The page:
How pocket change saved one soldier’s life in WWI
Having some extra change in your pocket is nothing out of the ordinary. In fact, in modern times, the surprising feature may be that you have cash. However, decades ago, it was common fare and folks’ main way of paying for items. If you didn’t have cash, you simply walked away empty-handed. But in the case of one soldier, his pocket change did more than just offer him a beverage later that day, it saved his life. A total of six coins, three Belgian and three French, was all it took to do the trick.
What makes the tale even more interesting is that the coins also gave his position away. During a secret mission in September 1914 near Lebbeke, Belgium, this stranger-than-fiction event took place.
During World War I, Belgian soldier, Optatius Buyssens, alerted the enemy to his position when his clanking coins made a noise. However, when a subsequent shot came his way, it was those very coins that kept the bullet from penetrating his chest. Instead, the round ricocheted off his breast pocket and allowed the soldier to live to tell the tale.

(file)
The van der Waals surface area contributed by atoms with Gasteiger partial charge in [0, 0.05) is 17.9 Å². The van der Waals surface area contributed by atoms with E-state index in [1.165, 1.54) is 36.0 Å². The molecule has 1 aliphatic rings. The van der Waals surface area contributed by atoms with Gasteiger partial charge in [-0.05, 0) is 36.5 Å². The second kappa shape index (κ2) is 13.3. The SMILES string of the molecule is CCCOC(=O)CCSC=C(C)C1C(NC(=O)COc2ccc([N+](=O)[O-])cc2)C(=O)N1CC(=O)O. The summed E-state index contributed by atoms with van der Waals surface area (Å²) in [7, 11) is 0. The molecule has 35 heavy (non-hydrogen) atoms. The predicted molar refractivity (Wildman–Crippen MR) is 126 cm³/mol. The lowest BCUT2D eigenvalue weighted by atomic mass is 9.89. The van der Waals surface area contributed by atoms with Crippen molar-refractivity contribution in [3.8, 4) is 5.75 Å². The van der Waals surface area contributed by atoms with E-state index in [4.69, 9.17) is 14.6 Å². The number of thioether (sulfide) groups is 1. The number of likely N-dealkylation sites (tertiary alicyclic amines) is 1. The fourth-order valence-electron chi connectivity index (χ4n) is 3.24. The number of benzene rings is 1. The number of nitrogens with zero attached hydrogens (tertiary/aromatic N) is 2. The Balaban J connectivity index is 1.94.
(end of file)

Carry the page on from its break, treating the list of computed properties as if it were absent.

However, the German soldier who fired the gun didn’t give up so easily. He walked over to Buyssens, who was laying on the ground. The German went on to kick him in the head, while Buyssens played dead.
The surviving soldier and another Belgian member then crawled for help. The coins, meanwhile, sustained damage ranging from large dents to minor bending. Pictures show the level of damage so you can even see the order in which they were stacked during the shot.
What’s even more telling is that Buyssens was initially denied by the Belgian military, due to an existing health condition, an injury in his hip. However, he volunteered his services anyway and made it into the ranks.
He made it through the entirety of the war, living until 1958.
However, this wasn’t a bragging right for future generations. In fact, Buyssens’ family said they only learned of the event decades after his passing, when reading his old war journals. Copies of said journals were sent to them by a local museum, which had inherited the belongings, including the now-famous coins. They went on to validate the story, timeline, and their late relative’s position in the military before going public with the tale.
The items can still be found in a local museum in Antwerp, Belgium.